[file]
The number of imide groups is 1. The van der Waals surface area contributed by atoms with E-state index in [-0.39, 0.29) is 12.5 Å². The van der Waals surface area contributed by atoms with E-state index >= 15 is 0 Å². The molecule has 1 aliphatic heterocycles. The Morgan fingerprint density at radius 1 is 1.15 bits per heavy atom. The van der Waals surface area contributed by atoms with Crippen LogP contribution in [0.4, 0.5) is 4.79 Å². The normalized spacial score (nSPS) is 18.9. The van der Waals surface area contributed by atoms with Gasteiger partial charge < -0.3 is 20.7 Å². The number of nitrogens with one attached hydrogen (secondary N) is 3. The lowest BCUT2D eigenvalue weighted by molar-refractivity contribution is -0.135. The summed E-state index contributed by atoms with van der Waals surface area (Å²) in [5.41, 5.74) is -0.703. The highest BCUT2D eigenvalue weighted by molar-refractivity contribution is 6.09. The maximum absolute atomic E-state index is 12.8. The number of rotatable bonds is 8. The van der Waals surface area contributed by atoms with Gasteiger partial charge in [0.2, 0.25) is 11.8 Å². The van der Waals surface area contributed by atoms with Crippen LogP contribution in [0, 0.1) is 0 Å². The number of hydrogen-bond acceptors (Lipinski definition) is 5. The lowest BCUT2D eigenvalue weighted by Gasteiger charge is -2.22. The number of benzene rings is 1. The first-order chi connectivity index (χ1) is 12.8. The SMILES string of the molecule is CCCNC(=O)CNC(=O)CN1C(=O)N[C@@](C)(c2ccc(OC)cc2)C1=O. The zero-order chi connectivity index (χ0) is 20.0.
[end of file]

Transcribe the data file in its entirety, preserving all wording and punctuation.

The number of imide groups is 1. The van der Waals surface area contributed by atoms with E-state index in [-0.39, 0.29) is 12.5 Å². The van der Waals surface area contributed by atoms with E-state index >= 15 is 0 Å². The molecule has 1 aliphatic heterocycles. The Morgan fingerprint density at radius 1 is 1.15 bits per heavy atom. The van der Waals surface area contributed by atoms with Crippen LogP contribution in [0.4, 0.5) is 4.79 Å². The normalized spacial score (nSPS) is 18.9. The van der Waals surface area contributed by atoms with Gasteiger partial charge < -0.3 is 20.7 Å². The number of nitrogens with one attached hydrogen (secondary N) is 3. The lowest BCUT2D eigenvalue weighted by molar-refractivity contribution is -0.135. The summed E-state index contributed by atoms with van der Waals surface area (Å²) in [5.41, 5.74) is -0.703. The highest BCUT2D eigenvalue weighted by molar-refractivity contribution is 6.09. The maximum absolute atomic E-state index is 12.8. The number of rotatable bonds is 8. The van der Waals surface area contributed by atoms with Gasteiger partial charge in [0.2, 0.25) is 11.8 Å². The van der Waals surface area contributed by atoms with Crippen LogP contribution in [0, 0.1) is 0 Å². The number of hydrogen-bond acceptors (Lipinski definition) is 5. The lowest BCUT2D eigenvalue weighted by Gasteiger charge is -2.22. The number of benzene rings is 1. The first-order chi connectivity index (χ1) is 12.8. The SMILES string of the molecule is CCCNC(=O)CNC(=O)CN1C(=O)N[C@@](C)(c2ccc(OC)cc2)C1=O. The zero-order chi connectivity index (χ0) is 20.0.